Loving the alien, or pretending it is human. Watching your family die without water on the planet that you came from. Bowie subverted the grandeur of spaceflight along with the wonder and excitement over the moonwalk and turned the cosmos into a place of ominous mystery. Once upon a time. Ambient panic. The thing itself always slips away.

Snakes and sigils, pentograms and pills, white-faced demons and angelic guitars. A song opened and closed with the chanted vocals of a dirge. Words as wings, ready for flight. Bowie was resigned to the fact that death would be the only thing to bring real knowledge although meanwhile he continued to attempt to grasp something no one can understand.

Cut-up, collage, quotation and appropriation. Misquotation. What is the language using us for? Magic and invocation. Summoning the dead. By manipulating tape and video you are in some ways manipulating reality. A fictional biography about real life fiction. The author an experienced sleight of hand magician performing creative writing in a contemporary style. The subject is the person, place, thing, or idea that is doing or being, the book is full of disconnected images and allusions.

The wreckage of a biography, exhibited in an art gallery. A story about car-crash sexual fetishism, a mix of futuristic dread and excitement, a sweet spot where dystopia and utopia converge.

The biography constructed and assembled. A clutter of visual signifiers, signifying nothing, collage as a creative urge. Some seem to think that I work with found pieces, but I don’t. They’re chosen, you see.

Biography as influence and effect, the world as text. A biography which is free to enter into relation with all the other texts which come to take the place of circumstantial reality. It’s a much better interview because it doesn’t exist. Now we can both misremember it in very rich ways.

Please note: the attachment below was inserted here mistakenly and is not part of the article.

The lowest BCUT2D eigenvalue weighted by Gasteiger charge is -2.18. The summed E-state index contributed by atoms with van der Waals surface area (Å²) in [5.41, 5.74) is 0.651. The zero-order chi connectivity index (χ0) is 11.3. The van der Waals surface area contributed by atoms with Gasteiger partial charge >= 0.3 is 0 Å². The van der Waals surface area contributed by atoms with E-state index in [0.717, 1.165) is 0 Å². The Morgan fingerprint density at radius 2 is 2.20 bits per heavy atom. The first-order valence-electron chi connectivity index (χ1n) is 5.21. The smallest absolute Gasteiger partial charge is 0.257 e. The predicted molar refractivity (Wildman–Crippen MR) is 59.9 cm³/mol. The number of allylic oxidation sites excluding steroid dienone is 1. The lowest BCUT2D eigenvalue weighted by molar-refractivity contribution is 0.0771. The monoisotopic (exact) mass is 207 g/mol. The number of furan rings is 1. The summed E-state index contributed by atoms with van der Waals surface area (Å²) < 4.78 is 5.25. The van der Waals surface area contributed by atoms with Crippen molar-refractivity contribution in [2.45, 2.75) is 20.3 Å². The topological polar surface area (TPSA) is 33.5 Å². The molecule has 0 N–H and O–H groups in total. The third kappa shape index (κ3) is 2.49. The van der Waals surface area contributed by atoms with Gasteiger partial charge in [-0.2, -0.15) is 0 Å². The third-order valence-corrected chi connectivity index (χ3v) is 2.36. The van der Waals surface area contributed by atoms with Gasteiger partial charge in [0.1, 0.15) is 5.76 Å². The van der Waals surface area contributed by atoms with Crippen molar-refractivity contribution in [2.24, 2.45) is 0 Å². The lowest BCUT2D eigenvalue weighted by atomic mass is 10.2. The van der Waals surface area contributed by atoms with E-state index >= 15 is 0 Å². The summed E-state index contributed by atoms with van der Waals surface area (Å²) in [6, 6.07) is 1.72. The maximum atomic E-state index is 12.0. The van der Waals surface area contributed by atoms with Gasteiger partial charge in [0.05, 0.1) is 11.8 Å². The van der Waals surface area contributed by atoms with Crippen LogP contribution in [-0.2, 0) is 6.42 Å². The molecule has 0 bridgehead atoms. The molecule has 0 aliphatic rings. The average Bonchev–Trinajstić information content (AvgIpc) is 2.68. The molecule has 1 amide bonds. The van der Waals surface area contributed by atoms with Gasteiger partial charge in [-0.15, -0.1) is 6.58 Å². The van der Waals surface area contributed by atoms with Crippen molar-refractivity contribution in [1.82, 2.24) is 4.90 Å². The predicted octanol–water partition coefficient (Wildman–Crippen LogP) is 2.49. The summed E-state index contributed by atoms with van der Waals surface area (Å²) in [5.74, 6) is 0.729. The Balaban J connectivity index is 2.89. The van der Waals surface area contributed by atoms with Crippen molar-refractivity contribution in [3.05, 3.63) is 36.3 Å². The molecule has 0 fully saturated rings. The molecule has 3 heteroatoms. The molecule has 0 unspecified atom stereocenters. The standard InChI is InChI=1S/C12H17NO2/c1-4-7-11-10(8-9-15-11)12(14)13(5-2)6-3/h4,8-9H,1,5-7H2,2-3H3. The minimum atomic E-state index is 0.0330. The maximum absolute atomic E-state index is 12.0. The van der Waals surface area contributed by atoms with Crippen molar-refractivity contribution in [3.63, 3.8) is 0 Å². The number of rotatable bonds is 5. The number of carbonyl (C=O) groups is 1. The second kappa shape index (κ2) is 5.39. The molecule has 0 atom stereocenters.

A prismatic exploration of Bowie through multiple voices and manifold perspectives – the chameleonic musician himself, an academic trying to compose a critical monograph about him, friends, lovers, musicologists, and so on. One of the best books about Bowie I have come across but also one of the best books I have read that is not about Bowie. At its core beat questions about how we read others and how we are read by them. In other words, it asks: Who is any of us?

Knock, knock. Who’s there? Nobody. Nobody at all.


Rupert Loydell

This review includes quotations and misquotations from J.G. Ballard, Peter Bebergal, David Buckley, John Chamberlain, Esquire, W.S. Graham, Lance Olsen, Rupert Loydell, National Geographic, New Dawn, Rain Taxi, Edward W. Said, Jacob Shelton, Zadie Smith, Kyle B. Stiff, M.F. Sullivan, Tin House, Transatlantica, Mark Westall and others.

You can read an excerpt from Crashing in the Same Car here: https://bigother.com/2021/12/07/always-crashing-in-the-same-car-by-lance-olsen/

and at Statement of Record here:

Lance Olsen is an American writer known for his experimental, lyrical, fragmentary, cross-genre narratives that question the limits of historical knowledge. He is author of more than 30 books of and about innovative writing, and teaches experimental narrative theory and practice at the University of Utah. You can find more about him and his publications at https://lanceolsen.com/

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2 Responses to A Theoretical Object Alternative

    1. Cool piece Rupert

      Comment by Keith Rodway on 25 February, 2023 at 8:38 am
    2. Thanks Keith. It’s an intriguing book.

      Comment by Rupert on 25 February, 2023 at 8:51 pm